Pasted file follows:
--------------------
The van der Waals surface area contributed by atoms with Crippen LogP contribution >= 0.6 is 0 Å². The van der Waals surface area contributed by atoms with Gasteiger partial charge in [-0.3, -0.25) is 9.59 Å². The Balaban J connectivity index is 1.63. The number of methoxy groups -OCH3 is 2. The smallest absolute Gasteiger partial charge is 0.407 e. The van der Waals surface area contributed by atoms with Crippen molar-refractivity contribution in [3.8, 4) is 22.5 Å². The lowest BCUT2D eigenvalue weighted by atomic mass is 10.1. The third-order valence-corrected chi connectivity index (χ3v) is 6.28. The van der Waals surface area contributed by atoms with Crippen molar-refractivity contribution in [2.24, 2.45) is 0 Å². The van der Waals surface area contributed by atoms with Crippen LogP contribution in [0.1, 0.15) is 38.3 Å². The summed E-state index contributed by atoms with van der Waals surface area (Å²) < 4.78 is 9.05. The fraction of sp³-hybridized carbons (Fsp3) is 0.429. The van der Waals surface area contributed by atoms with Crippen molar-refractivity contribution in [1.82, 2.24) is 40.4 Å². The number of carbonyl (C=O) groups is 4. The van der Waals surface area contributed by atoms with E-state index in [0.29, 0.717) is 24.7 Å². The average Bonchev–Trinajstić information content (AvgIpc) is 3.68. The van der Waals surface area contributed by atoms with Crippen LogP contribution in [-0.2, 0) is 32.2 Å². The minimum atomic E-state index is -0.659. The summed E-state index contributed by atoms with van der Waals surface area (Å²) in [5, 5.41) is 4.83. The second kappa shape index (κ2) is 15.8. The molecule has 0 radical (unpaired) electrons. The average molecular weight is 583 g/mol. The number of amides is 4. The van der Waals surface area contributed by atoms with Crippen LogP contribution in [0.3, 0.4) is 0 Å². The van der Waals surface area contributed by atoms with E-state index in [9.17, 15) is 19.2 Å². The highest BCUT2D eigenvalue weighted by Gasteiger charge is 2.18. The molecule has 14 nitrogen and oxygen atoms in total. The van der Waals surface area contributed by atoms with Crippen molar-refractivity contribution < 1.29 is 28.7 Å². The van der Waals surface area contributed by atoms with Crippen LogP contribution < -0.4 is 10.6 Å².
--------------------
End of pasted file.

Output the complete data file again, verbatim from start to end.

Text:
The van der Waals surface area contributed by atoms with Crippen LogP contribution >= 0.6 is 0 Å². The van der Waals surface area contributed by atoms with Gasteiger partial charge in [-0.3, -0.25) is 9.59 Å². The Balaban J connectivity index is 1.63. The number of methoxy groups -OCH3 is 2. The smallest absolute Gasteiger partial charge is 0.407 e. The van der Waals surface area contributed by atoms with Crippen molar-refractivity contribution in [3.8, 4) is 22.5 Å². The lowest BCUT2D eigenvalue weighted by atomic mass is 10.1. The third-order valence-corrected chi connectivity index (χ3v) is 6.28. The van der Waals surface area contributed by atoms with Crippen molar-refractivity contribution in [2.24, 2.45) is 0 Å². The van der Waals surface area contributed by atoms with Crippen LogP contribution in [0.1, 0.15) is 38.3 Å². The summed E-state index contributed by atoms with van der Waals surface area (Å²) < 4.78 is 9.05. The fraction of sp³-hybridized carbons (Fsp3) is 0.429. The van der Waals surface area contributed by atoms with Crippen molar-refractivity contribution in [1.82, 2.24) is 40.4 Å². The number of carbonyl (C=O) groups is 4. The van der Waals surface area contributed by atoms with E-state index in [0.29, 0.717) is 24.7 Å². The average Bonchev–Trinajstić information content (AvgIpc) is 3.68. The van der Waals surface area contributed by atoms with Crippen LogP contribution in [-0.2, 0) is 32.2 Å². The minimum atomic E-state index is -0.659. The summed E-state index contributed by atoms with van der Waals surface area (Å²) in [5, 5.41) is 4.83. The second kappa shape index (κ2) is 15.8. The molecule has 0 radical (unpaired) electrons. The average molecular weight is 583 g/mol. The number of amides is 4. The van der Waals surface area contributed by atoms with Crippen LogP contribution in [0.3, 0.4) is 0 Å². The van der Waals surface area contributed by atoms with E-state index in [9.17, 15) is 19.2 Å². The highest BCUT2D eigenvalue weighted by Gasteiger charge is 2.18. The molecule has 14 nitrogen and oxygen atoms in total. The van der Waals surface area contributed by atoms with Crippen molar-refractivity contribution < 1.29 is 28.7 Å². The van der Waals surface area contributed by atoms with Crippen LogP contribution < -0.4 is 10.6 Å².